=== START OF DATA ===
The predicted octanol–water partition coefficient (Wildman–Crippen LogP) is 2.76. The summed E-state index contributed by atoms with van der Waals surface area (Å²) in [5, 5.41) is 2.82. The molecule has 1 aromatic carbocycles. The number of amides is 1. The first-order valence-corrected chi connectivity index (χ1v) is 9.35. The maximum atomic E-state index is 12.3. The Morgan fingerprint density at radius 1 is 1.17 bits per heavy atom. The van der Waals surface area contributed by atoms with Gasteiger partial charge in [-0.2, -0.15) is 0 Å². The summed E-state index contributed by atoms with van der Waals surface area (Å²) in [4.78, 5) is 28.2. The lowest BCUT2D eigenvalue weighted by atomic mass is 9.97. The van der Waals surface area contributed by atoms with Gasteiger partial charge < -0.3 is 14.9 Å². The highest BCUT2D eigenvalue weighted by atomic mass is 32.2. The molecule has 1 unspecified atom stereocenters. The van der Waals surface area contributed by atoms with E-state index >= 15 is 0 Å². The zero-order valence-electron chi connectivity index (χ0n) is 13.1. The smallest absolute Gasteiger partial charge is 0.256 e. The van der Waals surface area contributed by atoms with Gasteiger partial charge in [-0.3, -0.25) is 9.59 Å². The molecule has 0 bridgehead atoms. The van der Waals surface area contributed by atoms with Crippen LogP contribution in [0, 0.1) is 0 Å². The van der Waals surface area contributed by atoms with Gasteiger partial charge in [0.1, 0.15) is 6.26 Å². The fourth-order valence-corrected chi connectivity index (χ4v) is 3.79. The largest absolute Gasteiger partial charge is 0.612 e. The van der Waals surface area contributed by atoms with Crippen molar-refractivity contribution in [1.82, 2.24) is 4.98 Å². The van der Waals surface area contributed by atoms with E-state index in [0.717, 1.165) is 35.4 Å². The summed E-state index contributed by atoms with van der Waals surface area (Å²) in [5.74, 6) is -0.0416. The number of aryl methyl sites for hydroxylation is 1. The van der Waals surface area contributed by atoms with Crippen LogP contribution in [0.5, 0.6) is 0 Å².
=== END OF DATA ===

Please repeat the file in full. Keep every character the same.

The predicted octanol–water partition coefficient (Wildman–Crippen LogP) is 2.76. The summed E-state index contributed by atoms with van der Waals surface area (Å²) in [5, 5.41) is 2.82. The molecule has 1 aromatic carbocycles. The number of amides is 1. The first-order valence-corrected chi connectivity index (χ1v) is 9.35. The maximum atomic E-state index is 12.3. The Morgan fingerprint density at radius 1 is 1.17 bits per heavy atom. The van der Waals surface area contributed by atoms with Gasteiger partial charge in [-0.2, -0.15) is 0 Å². The summed E-state index contributed by atoms with van der Waals surface area (Å²) in [4.78, 5) is 28.2. The lowest BCUT2D eigenvalue weighted by atomic mass is 9.97. The van der Waals surface area contributed by atoms with Gasteiger partial charge < -0.3 is 14.9 Å². The highest BCUT2D eigenvalue weighted by atomic mass is 32.2. The molecule has 1 unspecified atom stereocenters. The van der Waals surface area contributed by atoms with E-state index >= 15 is 0 Å². The zero-order valence-electron chi connectivity index (χ0n) is 13.1. The smallest absolute Gasteiger partial charge is 0.256 e. The van der Waals surface area contributed by atoms with Gasteiger partial charge in [-0.3, -0.25) is 9.59 Å². The molecule has 0 bridgehead atoms. The van der Waals surface area contributed by atoms with Crippen LogP contribution in [0, 0.1) is 0 Å². The van der Waals surface area contributed by atoms with Gasteiger partial charge in [0.1, 0.15) is 6.26 Å². The fourth-order valence-corrected chi connectivity index (χ4v) is 3.79. The largest absolute Gasteiger partial charge is 0.612 e. The van der Waals surface area contributed by atoms with Crippen molar-refractivity contribution in [1.82, 2.24) is 4.98 Å². The van der Waals surface area contributed by atoms with E-state index in [0.717, 1.165) is 35.4 Å². The summed E-state index contributed by atoms with van der Waals surface area (Å²) in [5.74, 6) is -0.0416. The number of aryl methyl sites for hydroxylation is 1. The van der Waals surface area contributed by atoms with Crippen LogP contribution in [0.5, 0.6) is 0 Å².